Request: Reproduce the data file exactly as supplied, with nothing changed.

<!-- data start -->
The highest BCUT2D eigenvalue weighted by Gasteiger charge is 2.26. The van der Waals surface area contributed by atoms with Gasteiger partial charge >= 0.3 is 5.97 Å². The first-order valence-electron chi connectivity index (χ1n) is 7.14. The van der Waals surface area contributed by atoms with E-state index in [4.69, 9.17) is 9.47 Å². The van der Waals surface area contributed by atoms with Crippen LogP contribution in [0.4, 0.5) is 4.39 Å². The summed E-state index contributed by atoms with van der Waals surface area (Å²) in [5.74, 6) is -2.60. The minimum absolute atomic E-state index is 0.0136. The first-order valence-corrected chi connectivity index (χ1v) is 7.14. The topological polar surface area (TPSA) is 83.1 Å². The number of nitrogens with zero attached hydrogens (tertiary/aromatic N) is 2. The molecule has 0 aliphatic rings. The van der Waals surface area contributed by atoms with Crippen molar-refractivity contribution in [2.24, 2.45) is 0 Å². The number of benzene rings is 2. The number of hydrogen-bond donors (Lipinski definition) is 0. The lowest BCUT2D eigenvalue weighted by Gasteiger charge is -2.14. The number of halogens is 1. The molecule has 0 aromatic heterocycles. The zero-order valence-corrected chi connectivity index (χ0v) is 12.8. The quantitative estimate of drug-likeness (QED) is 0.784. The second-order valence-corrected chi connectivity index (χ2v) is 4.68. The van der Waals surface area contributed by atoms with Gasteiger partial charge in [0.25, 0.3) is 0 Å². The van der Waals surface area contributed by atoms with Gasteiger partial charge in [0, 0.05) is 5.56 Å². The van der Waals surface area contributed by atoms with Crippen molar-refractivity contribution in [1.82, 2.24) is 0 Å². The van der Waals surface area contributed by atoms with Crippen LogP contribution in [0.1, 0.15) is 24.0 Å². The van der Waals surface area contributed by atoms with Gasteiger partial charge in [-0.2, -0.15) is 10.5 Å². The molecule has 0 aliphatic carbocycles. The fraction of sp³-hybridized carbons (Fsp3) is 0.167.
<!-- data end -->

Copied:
The highest BCUT2D eigenvalue weighted by Gasteiger charge is 2.26. The van der Waals surface area contributed by atoms with Gasteiger partial charge >= 0.3 is 5.97 Å². The first-order valence-electron chi connectivity index (χ1n) is 7.14. The van der Waals surface area contributed by atoms with E-state index in [4.69, 9.17) is 9.47 Å². The van der Waals surface area contributed by atoms with Crippen LogP contribution in [0.4, 0.5) is 4.39 Å². The summed E-state index contributed by atoms with van der Waals surface area (Å²) in [5.74, 6) is -2.60. The minimum absolute atomic E-state index is 0.0136. The first-order valence-corrected chi connectivity index (χ1v) is 7.14. The topological polar surface area (TPSA) is 83.1 Å². The number of nitrogens with zero attached hydrogens (tertiary/aromatic N) is 2. The molecule has 0 aliphatic rings. The van der Waals surface area contributed by atoms with Crippen molar-refractivity contribution in [2.24, 2.45) is 0 Å². The number of benzene rings is 2. The number of hydrogen-bond donors (Lipinski definition) is 0. The lowest BCUT2D eigenvalue weighted by Gasteiger charge is -2.14. The number of halogens is 1. The molecule has 0 aromatic heterocycles. The zero-order valence-corrected chi connectivity index (χ0v) is 12.8. The quantitative estimate of drug-likeness (QED) is 0.784. The second-order valence-corrected chi connectivity index (χ2v) is 4.68. The van der Waals surface area contributed by atoms with Gasteiger partial charge in [0.25, 0.3) is 0 Å². The van der Waals surface area contributed by atoms with Gasteiger partial charge in [0, 0.05) is 5.56 Å². The van der Waals surface area contributed by atoms with Crippen molar-refractivity contribution in [1.82, 2.24) is 0 Å². The van der Waals surface area contributed by atoms with Crippen LogP contribution in [0.1, 0.15) is 24.0 Å². The van der Waals surface area contributed by atoms with Gasteiger partial charge in [-0.2, -0.15) is 10.5 Å². The molecule has 0 aliphatic carbocycles. The fraction of sp³-hybridized carbons (Fsp3) is 0.167.